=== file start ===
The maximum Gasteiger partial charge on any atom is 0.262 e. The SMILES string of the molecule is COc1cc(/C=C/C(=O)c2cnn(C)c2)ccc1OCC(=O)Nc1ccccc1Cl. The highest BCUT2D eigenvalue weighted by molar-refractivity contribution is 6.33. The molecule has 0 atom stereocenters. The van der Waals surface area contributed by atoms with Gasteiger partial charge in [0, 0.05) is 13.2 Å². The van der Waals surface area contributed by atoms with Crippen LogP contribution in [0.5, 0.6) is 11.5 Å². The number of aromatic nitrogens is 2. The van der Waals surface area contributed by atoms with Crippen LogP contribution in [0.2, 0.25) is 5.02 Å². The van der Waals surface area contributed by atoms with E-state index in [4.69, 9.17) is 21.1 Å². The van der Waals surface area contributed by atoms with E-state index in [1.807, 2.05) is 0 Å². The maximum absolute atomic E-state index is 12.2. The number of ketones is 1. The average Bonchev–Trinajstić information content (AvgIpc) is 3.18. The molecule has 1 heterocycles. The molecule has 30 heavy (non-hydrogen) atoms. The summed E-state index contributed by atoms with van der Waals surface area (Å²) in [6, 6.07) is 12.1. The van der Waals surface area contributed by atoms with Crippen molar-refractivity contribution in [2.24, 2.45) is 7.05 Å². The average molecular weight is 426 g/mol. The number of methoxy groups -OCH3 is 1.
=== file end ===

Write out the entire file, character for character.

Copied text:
The maximum Gasteiger partial charge on any atom is 0.262 e. The SMILES string of the molecule is COc1cc(/C=C/C(=O)c2cnn(C)c2)ccc1OCC(=O)Nc1ccccc1Cl. The highest BCUT2D eigenvalue weighted by molar-refractivity contribution is 6.33. The molecule has 0 atom stereocenters. The van der Waals surface area contributed by atoms with Gasteiger partial charge in [0, 0.05) is 13.2 Å². The van der Waals surface area contributed by atoms with Crippen LogP contribution in [0.5, 0.6) is 11.5 Å². The number of aromatic nitrogens is 2. The van der Waals surface area contributed by atoms with Crippen LogP contribution in [0.2, 0.25) is 5.02 Å². The van der Waals surface area contributed by atoms with E-state index in [4.69, 9.17) is 21.1 Å². The van der Waals surface area contributed by atoms with E-state index in [1.807, 2.05) is 0 Å². The maximum absolute atomic E-state index is 12.2. The number of ketones is 1. The average Bonchev–Trinajstić information content (AvgIpc) is 3.18. The molecule has 1 heterocycles. The molecule has 30 heavy (non-hydrogen) atoms. The summed E-state index contributed by atoms with van der Waals surface area (Å²) in [6, 6.07) is 12.1. The van der Waals surface area contributed by atoms with Crippen molar-refractivity contribution in [2.24, 2.45) is 7.05 Å². The average molecular weight is 426 g/mol. The number of methoxy groups -OCH3 is 1.